SALT LAKE CITY — EnergySolutions was denied an exemption to bury thousands of tons of depleted uranium munitions at its site in Clive, Tooele County, after the Utah Solid Waste and Radiation Control Board panned the proposal.
The unanimous vote Thursday came after hours of presentations by expert consultants, Utah Department of Environmental Quality staff, EnergySolutions' regulatory chief, advocacy organizations and staff.
With the exception of the EnergySolutions employee, all commentators said the idea of storing depleted uranium metal munitions in Tooele County is a bad one.
"What's the rush? Why hurry?" questioned Tooele County resident Matt McCurdy. "It is in the public's best interest to see through a very detailed risk assessment on this."
EnergySolutions wanted regulatory approval to avoid a lengthy performance assessment so it could competitively bid on a U.S. Department of Defense contract for the munitions disposal.
The 5,000 cubic yards of the 30 mm bullets are at Tooele Army Depot and a military installation in Indiana.
Don Verbica, with the radiation control division, said he didn't believe previous assessments done at the Clive facility addressed the risks posed by depleted uranium metal.
"They have to demonstrate that (disposal of the material) will not result in an undue hazard to public health, safety and the environment," Verbica said.
Verbica added that depleted uranium metal is chemically unstable, relatively mobile and pyrophoric, or able to ignite spontaneously.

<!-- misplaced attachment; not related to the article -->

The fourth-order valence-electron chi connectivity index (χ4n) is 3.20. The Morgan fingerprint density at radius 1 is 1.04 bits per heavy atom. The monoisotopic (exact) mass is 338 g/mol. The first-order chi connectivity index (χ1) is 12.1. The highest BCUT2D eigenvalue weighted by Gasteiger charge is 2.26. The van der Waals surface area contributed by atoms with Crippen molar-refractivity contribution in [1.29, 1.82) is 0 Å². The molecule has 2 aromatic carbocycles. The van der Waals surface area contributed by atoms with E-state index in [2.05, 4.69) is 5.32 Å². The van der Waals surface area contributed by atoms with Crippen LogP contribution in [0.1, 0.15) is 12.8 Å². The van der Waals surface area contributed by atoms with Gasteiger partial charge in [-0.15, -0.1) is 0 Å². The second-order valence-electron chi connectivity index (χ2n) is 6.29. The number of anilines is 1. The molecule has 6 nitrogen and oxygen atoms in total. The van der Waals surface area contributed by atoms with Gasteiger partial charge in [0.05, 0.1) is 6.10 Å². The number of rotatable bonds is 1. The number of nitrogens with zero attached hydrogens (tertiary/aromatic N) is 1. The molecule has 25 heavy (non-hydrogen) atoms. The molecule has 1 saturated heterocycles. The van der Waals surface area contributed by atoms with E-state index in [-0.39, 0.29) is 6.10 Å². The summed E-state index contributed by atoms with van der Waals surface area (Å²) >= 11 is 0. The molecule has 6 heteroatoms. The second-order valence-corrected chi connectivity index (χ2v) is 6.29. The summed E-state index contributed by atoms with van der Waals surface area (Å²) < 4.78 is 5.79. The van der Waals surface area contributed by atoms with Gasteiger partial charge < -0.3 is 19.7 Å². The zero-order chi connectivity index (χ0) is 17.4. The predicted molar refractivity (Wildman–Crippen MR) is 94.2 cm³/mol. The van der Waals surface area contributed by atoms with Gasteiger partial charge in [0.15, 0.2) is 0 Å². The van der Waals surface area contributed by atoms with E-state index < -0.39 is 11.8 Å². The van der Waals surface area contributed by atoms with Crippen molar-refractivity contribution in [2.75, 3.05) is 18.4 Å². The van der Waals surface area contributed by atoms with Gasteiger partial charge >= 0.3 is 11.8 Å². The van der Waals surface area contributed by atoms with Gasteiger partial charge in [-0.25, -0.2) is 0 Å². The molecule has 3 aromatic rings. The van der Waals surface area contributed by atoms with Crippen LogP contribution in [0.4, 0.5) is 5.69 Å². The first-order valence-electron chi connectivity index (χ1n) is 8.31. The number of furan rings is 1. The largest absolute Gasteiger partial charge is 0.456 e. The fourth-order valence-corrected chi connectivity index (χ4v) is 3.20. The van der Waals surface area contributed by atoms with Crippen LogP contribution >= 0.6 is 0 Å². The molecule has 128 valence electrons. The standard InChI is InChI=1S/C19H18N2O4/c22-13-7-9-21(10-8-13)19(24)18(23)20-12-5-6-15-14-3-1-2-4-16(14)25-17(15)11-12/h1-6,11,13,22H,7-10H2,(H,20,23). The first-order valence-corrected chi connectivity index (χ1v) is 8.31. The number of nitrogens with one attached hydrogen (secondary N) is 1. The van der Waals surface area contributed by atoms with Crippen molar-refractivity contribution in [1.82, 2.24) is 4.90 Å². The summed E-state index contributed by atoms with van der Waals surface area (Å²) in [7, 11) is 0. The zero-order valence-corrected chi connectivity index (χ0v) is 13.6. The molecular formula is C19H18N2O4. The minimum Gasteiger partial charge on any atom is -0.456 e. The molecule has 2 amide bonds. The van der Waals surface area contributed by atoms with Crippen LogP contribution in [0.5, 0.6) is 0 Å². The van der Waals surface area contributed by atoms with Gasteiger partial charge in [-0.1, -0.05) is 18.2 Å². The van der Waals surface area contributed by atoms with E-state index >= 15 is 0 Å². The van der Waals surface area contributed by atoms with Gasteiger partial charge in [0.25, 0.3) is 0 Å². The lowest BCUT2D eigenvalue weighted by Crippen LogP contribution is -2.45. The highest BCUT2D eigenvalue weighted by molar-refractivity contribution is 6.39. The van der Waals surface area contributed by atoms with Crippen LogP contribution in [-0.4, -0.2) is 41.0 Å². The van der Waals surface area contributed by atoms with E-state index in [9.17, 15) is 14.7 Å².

The staff's presentation showed a corroded depleted uranium munition after three years to underscore what they assert is the specific unsafe nature of the radioactive material.
Verbica added that it was both the recommendation of the division director, Scott Anderson, and the opinion of the agency's expert consultants that too many signficant questions remain unanswered, and therefore EnergySolutions' request should be denied.
Dan Shrum, EnergySolutions' vice president of environmental compliance and permitting, said the company has already safely stored 49,000 tons of depleted uranium without serious incident.
The company had argued it should be exempt from a law requiring a performance assessment be completed before it can accept depleted uranium in excess of one ton.
On Thursday, Shrum also asserted that previous performance assessments done over the years addressed the regulatory requirements for safely storing this kind of depleted uranium.
The board, however, disagreed.2 comments on this story
Representatives from HEAL Utah and the Sierra Club attended the Thursday meeting, noting afterward that board members made the right decision.
“Allowing this exemption would have created a dangerous precedent that business interests can sidestep Utah’s public health policies,” said Dr. Scott Williams, executive director of HEAL Utah. “We applaud both the board on their decision and the Utahns who spoke out on this issue to ensure that public safety prevails over private interests of multimillion-dollar companies.”